That is what the Climate Change Scam is really about.

Michael Jankowski
Reply to  ATheoK
January 12, 2020 3:34 pm

It will be spun that the spending will be returned tenfold.

John F. Hultquist
January 12, 2020 12:13 pm

I missed what your comment has to do with “The EU’s declaration of a climate emergency . . .”

But just in case: How many degrees lower temperature will you achieve by lowering these blocks into the ocean?
There is only (some say) less than 12 years to save the world.
And the cost?

Reply to  John F. Hultquist
January 12, 2020 12:52 pm

Who cares about lowering temps. Think of the easy money to be made from taxpayers. We’re talking billions with a B.

HD Hoese
January 12, 2020 12:27 pm

While not to diminish what all is going on with the re-ordering of the Louisiana coast, this came from the 22 December 1981 Lafayette (LA) Advertiser. “Plaquemines Parish could vanish within 50 years unless solutions are found to stop the alarming disappearance of Louisiana wetlands, a researcher warned Monday.” What was actually quoted was “…almost disappear in 50 years.” Be careful what you predict, this Parish is all of the river south of Belle Chasse, just below New Orleans. The “land loss” [mostly marsh] rate peaked after that, a lot of it subsidence but still over a decade to go.

January 12, 2020 12:36 pm

>>making it tougher for the world’s poor to protect themselves from Mother Nature.<<
This is the ultimate goal. Just like the ban on DDT and the push for abortion, the goal is to find ways the self-styled elite can rid themselves of all the nasty, smelly morlocks.

January 12, 2020 12:50 pm

Another doozy is the Green New Deal …

Is it my imagination or is the Democrat Party completely disjointed right now?

Reply to  commieBob
January 12, 2020 2:00 pm

it’s not your imagination. The democrats consist of fiefdoms right now, each doing its own thing: warren, biden, sanders, pelosi, the squad. Thanks to trump, the GOP’s normally soggy spine is unusually solid right now and it’s revealing tremendous weakness in the democrats.

Reply to  leowaj
January 12, 2020 8:59 pm

I can’t help but recall how the lefty media and some top Democrats were crowing about the dysfunction in the Republican primary in 2016. Many of their wizards predicted that it would take a decade or two for the Rs to regroup. D is for delusional.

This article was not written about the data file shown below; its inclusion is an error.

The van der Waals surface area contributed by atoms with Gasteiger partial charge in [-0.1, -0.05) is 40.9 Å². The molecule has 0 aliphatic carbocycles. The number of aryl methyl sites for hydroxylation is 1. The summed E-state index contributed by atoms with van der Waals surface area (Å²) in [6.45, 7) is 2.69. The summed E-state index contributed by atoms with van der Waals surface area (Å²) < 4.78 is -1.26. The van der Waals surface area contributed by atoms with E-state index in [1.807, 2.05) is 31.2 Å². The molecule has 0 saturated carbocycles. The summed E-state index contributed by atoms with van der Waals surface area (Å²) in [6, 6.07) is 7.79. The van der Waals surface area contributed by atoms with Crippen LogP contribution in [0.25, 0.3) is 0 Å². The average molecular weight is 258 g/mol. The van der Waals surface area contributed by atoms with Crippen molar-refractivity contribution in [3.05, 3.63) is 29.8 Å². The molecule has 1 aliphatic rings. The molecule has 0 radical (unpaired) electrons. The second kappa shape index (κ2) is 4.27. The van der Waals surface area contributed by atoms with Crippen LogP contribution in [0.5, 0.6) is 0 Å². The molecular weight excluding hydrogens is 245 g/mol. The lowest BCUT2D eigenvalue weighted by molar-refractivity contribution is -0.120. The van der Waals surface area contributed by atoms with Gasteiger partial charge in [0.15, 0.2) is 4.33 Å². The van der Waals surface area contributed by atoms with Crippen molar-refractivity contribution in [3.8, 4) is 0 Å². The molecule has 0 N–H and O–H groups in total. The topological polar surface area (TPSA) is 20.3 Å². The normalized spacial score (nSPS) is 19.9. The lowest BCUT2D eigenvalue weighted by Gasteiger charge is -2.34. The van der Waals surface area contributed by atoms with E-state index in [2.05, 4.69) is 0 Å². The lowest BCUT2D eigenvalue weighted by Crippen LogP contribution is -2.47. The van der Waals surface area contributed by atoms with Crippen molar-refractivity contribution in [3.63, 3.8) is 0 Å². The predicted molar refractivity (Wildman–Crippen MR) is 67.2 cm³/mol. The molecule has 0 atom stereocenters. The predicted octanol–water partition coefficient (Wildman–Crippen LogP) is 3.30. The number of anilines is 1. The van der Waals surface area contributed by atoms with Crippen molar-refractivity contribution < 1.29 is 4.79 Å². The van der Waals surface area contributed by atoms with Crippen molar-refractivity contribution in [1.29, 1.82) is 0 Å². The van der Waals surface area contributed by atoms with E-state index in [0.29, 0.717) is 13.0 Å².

January 12, 2020 12:51 pm

Adapation is the only answer to the forces of nature.

Reply to  Scarface
January 12, 2020 1:34 pm

Scarface – you are absolutely correct and we better get cranking before the next glacial period is upon us.

January 12, 2020 2:33 pm

I will just wait to see the world end in 12 years, that is absolutely free! I begin to get the feeling these environwhackadoodles are going to become the 21st century’s pariahs, driven out of society and forced into permanent refugee camps. People are waking up when they see that it is all lies.

Michael in Dublin
January 13, 2020 3:01 am

“In the 1950s, Dutch dam-builders turned fossil fuel energy into protection from Mother Nature at a fraction of the cost of today’s green proposals.”

I first learnt – sixty years ago – of the ingenuity of the Dutch. We need to arrange guided tours for alarmists to show them this incredible and beneficial engineering that they seem blissfully unaware of. And of course to show them how the huge Groningen gas field discovery in 1959 which has helped to pay for this work. This is all real engineering that works – not like the futile attempts at climate engineering!

January 13, 2020 3:13 am

The climate emergency declaration was signed by 11258 scientists. It’s a slam dunk. No point in arguing with that kind support.

Michael in Dublin
Reply to  Chaamjamal
January 13, 2020 4:00 am

Are you serious or sarcastic?

I would take Dutch engineering any day over climate engineering. Which works?

January 13, 2020 1:52 pm

Now I read” Weeks after Venice, Italy, suffered some of its worst floods in more than 50 years and was mostly underwater, its famous canals have dried up and been left unnavigable because at low tide.”
Waiting for the spin on how the melting glaciers and rising ocean caused this.

Andrew Dickens
January 13, 2020 2:26 pm

Is the “climate emergency” a big thing in the Netherlands?

Original Mike M
January 16, 2020 10:30 am

Boston has 3X more land area than it had in the 18th century. Amortizing the cost of adding fill to create that additional land over the period since it was created – against the amount of real estate tax collected on it since it was created – has to be infinitesimally SMALL!

comment image

(I’m pretty sure this was created by a BU architectural student for a term paper. We need MORE of these for the history of other coastal cities.)

Original Mike M
January 16, 2020 10:51 am

One of the best examples of a city that mitigated against sea level rise and future hurricane flooding disasters is Galveston TX that raised most of the city from 11 to 17 feet after the 1900 hurricane decimated most everything on the island and killed ~10 thousand people.

(Unfortunately, the same dredging technology that was used to raise Galveston was later used to deepen shipping channels up into Houston to allow oil tankers to load closer to the oil wells thus bypassing Galveston and eliminating a primary source of income.)